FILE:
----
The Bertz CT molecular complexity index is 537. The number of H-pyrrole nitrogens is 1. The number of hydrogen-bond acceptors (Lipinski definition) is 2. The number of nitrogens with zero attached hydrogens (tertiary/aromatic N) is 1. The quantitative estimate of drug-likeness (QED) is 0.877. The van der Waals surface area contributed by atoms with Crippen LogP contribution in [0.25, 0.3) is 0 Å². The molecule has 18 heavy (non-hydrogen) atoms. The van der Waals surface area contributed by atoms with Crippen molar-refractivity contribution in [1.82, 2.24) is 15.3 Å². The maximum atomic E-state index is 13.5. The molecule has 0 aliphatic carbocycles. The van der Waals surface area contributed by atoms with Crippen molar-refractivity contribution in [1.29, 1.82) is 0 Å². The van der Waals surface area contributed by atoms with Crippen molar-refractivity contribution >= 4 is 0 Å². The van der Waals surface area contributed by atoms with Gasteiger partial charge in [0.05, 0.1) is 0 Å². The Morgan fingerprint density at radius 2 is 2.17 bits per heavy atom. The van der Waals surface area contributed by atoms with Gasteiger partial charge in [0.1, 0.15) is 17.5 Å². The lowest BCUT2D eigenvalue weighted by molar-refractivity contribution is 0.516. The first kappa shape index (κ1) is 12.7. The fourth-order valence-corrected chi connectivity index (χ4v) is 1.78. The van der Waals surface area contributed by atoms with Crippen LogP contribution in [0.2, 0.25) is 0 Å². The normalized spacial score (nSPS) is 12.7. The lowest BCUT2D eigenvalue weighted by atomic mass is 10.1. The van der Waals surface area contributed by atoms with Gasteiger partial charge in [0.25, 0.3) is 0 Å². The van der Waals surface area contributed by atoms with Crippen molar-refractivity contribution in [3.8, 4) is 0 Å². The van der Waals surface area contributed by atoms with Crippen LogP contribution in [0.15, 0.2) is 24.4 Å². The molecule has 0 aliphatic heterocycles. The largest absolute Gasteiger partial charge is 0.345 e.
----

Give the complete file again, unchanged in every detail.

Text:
The Bertz CT molecular complexity index is 537. The number of H-pyrrole nitrogens is 1. The number of hydrogen-bond acceptors (Lipinski definition) is 2. The number of nitrogens with zero attached hydrogens (tertiary/aromatic N) is 1. The quantitative estimate of drug-likeness (QED) is 0.877. The van der Waals surface area contributed by atoms with Crippen LogP contribution in [0.25, 0.3) is 0 Å². The molecule has 18 heavy (non-hydrogen) atoms. The van der Waals surface area contributed by atoms with Crippen molar-refractivity contribution in [1.82, 2.24) is 15.3 Å². The maximum atomic E-state index is 13.5. The molecule has 0 aliphatic carbocycles. The van der Waals surface area contributed by atoms with Crippen molar-refractivity contribution in [1.29, 1.82) is 0 Å². The van der Waals surface area contributed by atoms with Crippen molar-refractivity contribution >= 4 is 0 Å². The van der Waals surface area contributed by atoms with Gasteiger partial charge in [0.05, 0.1) is 0 Å². The Morgan fingerprint density at radius 2 is 2.17 bits per heavy atom. The van der Waals surface area contributed by atoms with Gasteiger partial charge in [0.1, 0.15) is 17.5 Å². The lowest BCUT2D eigenvalue weighted by molar-refractivity contribution is 0.516. The first kappa shape index (κ1) is 12.7. The fourth-order valence-corrected chi connectivity index (χ4v) is 1.78. The van der Waals surface area contributed by atoms with Crippen LogP contribution in [0.2, 0.25) is 0 Å². The normalized spacial score (nSPS) is 12.7. The lowest BCUT2D eigenvalue weighted by atomic mass is 10.1. The van der Waals surface area contributed by atoms with Gasteiger partial charge in [0.25, 0.3) is 0 Å². The van der Waals surface area contributed by atoms with Crippen molar-refractivity contribution in [3.8, 4) is 0 Å². The van der Waals surface area contributed by atoms with Crippen LogP contribution in [0.15, 0.2) is 24.4 Å². The molecule has 0 aliphatic heterocycles. The largest absolute Gasteiger partial charge is 0.345 e.